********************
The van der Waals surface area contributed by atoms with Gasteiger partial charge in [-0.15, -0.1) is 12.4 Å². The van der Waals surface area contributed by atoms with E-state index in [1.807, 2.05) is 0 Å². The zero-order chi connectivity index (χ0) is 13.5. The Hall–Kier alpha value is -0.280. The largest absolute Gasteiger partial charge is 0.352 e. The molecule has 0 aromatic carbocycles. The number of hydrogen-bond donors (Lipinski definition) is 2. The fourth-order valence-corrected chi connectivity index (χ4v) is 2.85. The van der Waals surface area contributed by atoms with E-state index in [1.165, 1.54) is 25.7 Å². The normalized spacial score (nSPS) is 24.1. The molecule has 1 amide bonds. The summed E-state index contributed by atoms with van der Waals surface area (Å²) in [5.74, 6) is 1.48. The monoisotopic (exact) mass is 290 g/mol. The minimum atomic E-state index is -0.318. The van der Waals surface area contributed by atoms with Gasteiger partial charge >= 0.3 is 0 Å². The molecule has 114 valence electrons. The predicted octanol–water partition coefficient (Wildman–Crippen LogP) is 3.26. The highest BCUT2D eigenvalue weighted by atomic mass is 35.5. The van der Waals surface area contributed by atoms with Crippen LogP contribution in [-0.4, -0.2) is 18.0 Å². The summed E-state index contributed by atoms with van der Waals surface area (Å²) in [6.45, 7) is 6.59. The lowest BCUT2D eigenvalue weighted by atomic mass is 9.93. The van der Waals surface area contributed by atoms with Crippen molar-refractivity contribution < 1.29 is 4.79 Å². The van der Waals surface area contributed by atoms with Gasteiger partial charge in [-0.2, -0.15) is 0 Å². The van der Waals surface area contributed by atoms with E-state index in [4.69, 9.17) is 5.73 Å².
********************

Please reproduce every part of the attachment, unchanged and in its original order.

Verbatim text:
The van der Waals surface area contributed by atoms with Gasteiger partial charge in [-0.15, -0.1) is 12.4 Å². The van der Waals surface area contributed by atoms with E-state index in [1.807, 2.05) is 0 Å². The zero-order chi connectivity index (χ0) is 13.5. The Hall–Kier alpha value is -0.280. The largest absolute Gasteiger partial charge is 0.352 e. The molecule has 0 aromatic carbocycles. The number of hydrogen-bond donors (Lipinski definition) is 2. The fourth-order valence-corrected chi connectivity index (χ4v) is 2.85. The van der Waals surface area contributed by atoms with E-state index in [1.165, 1.54) is 25.7 Å². The normalized spacial score (nSPS) is 24.1. The molecule has 1 amide bonds. The summed E-state index contributed by atoms with van der Waals surface area (Å²) in [5.74, 6) is 1.48. The monoisotopic (exact) mass is 290 g/mol. The minimum atomic E-state index is -0.318. The van der Waals surface area contributed by atoms with Gasteiger partial charge >= 0.3 is 0 Å². The molecule has 114 valence electrons. The predicted octanol–water partition coefficient (Wildman–Crippen LogP) is 3.26. The highest BCUT2D eigenvalue weighted by atomic mass is 35.5. The van der Waals surface area contributed by atoms with Crippen LogP contribution in [-0.4, -0.2) is 18.0 Å². The summed E-state index contributed by atoms with van der Waals surface area (Å²) in [6.45, 7) is 6.59. The lowest BCUT2D eigenvalue weighted by atomic mass is 9.93. The van der Waals surface area contributed by atoms with Crippen molar-refractivity contribution < 1.29 is 4.79 Å². The van der Waals surface area contributed by atoms with Gasteiger partial charge in [-0.2, -0.15) is 0 Å². The van der Waals surface area contributed by atoms with E-state index in [4.69, 9.17) is 5.73 Å².